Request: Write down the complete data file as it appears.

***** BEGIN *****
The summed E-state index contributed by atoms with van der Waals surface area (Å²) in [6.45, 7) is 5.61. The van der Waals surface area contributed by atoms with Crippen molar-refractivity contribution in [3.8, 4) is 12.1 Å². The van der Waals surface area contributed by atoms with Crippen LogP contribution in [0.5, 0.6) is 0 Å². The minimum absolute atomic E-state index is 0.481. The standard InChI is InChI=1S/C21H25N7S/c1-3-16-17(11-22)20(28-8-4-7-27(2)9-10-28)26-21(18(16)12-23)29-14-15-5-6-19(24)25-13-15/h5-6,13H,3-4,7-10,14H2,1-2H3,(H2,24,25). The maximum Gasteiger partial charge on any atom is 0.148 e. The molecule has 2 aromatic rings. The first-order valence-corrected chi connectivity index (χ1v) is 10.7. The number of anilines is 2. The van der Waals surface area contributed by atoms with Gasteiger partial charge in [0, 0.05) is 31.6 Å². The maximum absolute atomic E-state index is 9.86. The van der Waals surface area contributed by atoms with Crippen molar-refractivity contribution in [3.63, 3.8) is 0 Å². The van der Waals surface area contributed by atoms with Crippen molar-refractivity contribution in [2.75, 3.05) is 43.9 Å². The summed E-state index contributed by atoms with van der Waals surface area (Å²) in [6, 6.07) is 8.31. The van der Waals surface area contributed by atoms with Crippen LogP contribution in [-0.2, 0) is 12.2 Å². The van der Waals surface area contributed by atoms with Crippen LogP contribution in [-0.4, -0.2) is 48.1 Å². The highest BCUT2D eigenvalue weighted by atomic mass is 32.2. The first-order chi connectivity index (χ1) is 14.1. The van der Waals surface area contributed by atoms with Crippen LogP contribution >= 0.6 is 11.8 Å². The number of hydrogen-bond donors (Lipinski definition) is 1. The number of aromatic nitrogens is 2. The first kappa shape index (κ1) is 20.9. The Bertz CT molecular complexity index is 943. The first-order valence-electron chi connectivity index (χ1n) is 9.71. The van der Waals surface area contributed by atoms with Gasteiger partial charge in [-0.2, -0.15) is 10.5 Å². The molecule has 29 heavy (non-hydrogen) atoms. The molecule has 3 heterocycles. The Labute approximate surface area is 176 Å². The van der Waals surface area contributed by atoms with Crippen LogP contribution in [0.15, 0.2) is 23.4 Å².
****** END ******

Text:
The summed E-state index contributed by atoms with van der Waals surface area (Å²) in [6.45, 7) is 5.61. The van der Waals surface area contributed by atoms with Crippen molar-refractivity contribution in [3.8, 4) is 12.1 Å². The van der Waals surface area contributed by atoms with Crippen LogP contribution in [0.5, 0.6) is 0 Å². The minimum absolute atomic E-state index is 0.481. The standard InChI is InChI=1S/C21H25N7S/c1-3-16-17(11-22)20(28-8-4-7-27(2)9-10-28)26-21(18(16)12-23)29-14-15-5-6-19(24)25-13-15/h5-6,13H,3-4,7-10,14H2,1-2H3,(H2,24,25). The maximum Gasteiger partial charge on any atom is 0.148 e. The molecule has 2 aromatic rings. The first-order valence-corrected chi connectivity index (χ1v) is 10.7. The number of anilines is 2. The van der Waals surface area contributed by atoms with Gasteiger partial charge in [0, 0.05) is 31.6 Å². The maximum absolute atomic E-state index is 9.86. The van der Waals surface area contributed by atoms with Crippen molar-refractivity contribution in [3.63, 3.8) is 0 Å². The van der Waals surface area contributed by atoms with Crippen molar-refractivity contribution in [2.75, 3.05) is 43.9 Å². The summed E-state index contributed by atoms with van der Waals surface area (Å²) in [6, 6.07) is 8.31. The van der Waals surface area contributed by atoms with Crippen LogP contribution in [-0.2, 0) is 12.2 Å². The van der Waals surface area contributed by atoms with Crippen LogP contribution in [-0.4, -0.2) is 48.1 Å². The highest BCUT2D eigenvalue weighted by atomic mass is 32.2. The first-order chi connectivity index (χ1) is 14.1. The van der Waals surface area contributed by atoms with Crippen LogP contribution >= 0.6 is 11.8 Å². The number of hydrogen-bond donors (Lipinski definition) is 1. The number of aromatic nitrogens is 2. The first kappa shape index (κ1) is 20.9. The Bertz CT molecular complexity index is 943. The first-order valence-electron chi connectivity index (χ1n) is 9.71. The van der Waals surface area contributed by atoms with Gasteiger partial charge in [-0.2, -0.15) is 10.5 Å². The molecule has 29 heavy (non-hydrogen) atoms. The molecule has 3 heterocycles. The Labute approximate surface area is 176 Å². The van der Waals surface area contributed by atoms with Crippen LogP contribution in [0.15, 0.2) is 23.4 Å².